Let's consider a human analogy: a bank. A bank with one person working in it (traditional process)
has lots of "bank stuff," such as desks and chairs, a vault, and teller stations (process tables and
variables). There are lots of services that a bank provides: checking accounts, loans, savings
accounts, etc. (the functions). With one person to do all the work, that person would have to know
how to do everything, and could do so, but it might take a bit of extra time to switch among the
various tasks. With two or more people (threads), they would share all the same "bank stuff," but
they could specialize in their different functions. And if they all came in and worked on the same
day, lots of customers could get serviced quickly.
To change the number of banks in town would be a big effort (creating new processes), but to hire
one new employee (creating a new thread) would be very simple. Everything that happened inside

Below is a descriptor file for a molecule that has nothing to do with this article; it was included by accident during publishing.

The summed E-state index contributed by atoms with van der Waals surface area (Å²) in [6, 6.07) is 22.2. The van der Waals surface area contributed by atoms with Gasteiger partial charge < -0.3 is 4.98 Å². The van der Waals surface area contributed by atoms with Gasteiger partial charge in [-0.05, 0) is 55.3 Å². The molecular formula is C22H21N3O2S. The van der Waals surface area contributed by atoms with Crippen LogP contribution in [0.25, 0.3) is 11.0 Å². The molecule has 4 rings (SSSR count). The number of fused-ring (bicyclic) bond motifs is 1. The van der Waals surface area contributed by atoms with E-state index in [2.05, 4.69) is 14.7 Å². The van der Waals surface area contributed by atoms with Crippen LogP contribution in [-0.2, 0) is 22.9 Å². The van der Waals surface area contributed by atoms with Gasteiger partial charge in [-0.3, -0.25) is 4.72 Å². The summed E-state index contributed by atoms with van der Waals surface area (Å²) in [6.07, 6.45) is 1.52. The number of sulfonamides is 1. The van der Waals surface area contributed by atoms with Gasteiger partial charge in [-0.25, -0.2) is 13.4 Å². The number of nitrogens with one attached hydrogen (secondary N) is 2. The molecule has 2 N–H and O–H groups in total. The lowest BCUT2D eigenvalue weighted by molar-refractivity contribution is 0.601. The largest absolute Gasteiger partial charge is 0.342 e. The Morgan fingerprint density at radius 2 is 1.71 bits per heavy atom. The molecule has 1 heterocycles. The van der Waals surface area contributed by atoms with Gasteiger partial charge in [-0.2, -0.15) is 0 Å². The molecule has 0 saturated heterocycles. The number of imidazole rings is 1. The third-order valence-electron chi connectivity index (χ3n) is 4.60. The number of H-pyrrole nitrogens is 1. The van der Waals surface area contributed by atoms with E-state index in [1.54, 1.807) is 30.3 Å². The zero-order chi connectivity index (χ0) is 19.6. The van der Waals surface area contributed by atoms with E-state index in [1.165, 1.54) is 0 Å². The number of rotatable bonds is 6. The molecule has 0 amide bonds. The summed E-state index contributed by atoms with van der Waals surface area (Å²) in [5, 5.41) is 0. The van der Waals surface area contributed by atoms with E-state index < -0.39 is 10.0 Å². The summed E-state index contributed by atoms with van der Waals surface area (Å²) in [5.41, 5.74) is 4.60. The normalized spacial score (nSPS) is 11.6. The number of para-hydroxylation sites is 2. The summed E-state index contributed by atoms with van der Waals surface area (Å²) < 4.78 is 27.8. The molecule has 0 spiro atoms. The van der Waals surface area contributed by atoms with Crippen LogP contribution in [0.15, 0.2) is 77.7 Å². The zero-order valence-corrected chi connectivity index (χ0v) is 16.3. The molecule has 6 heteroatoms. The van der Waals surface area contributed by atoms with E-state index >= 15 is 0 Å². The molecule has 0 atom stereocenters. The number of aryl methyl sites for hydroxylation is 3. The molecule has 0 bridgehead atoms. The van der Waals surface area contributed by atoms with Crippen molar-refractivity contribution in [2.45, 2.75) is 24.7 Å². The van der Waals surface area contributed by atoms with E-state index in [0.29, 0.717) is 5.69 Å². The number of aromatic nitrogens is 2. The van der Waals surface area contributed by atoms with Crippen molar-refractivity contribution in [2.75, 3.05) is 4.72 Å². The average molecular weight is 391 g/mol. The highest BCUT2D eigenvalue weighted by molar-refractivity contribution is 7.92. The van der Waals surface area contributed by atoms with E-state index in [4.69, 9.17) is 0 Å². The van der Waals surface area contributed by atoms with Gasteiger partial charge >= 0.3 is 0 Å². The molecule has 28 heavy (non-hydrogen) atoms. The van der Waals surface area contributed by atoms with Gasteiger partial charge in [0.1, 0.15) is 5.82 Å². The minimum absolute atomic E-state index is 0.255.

the bank, including interactions among the employees there, would be fairly simple (user space
operations among threads), whereas anything that involved the bank down the road would be
much more involved (kernel space operations between processes).
When you write a multithreaded program, 99% of your programming is identical to what it was
before--you spend your efforts in getting the program to do its real work. The other 1% is spent in
creating threads, arranging for different threads to coordinate their activities, dealing with thread-
specific data, etc. Perhaps 0.1% of your code consists of calls to thread functions.
We've now covered the basic concept of threads at the user level. As noted, the concepts and most
of the implementational aspects are valid for all thread models. What's missing is the definition of
the relationship between threads and the operating systems. How do system calls work? How are
threads scheduled on CPUs?
It is at this level that the various implementations differ significantly. The operating systems
provide different system calls, and even identical system calls can differ widely in efficiency and
robustness. The kernels are constructed differently and provide different resources and services.
Keep in mind as we go through this implementation aspect that 99% of your threads programming
will be done above this level, and the major distinctions will be in the area of efficiency.
Concurrency vs. Parallelism
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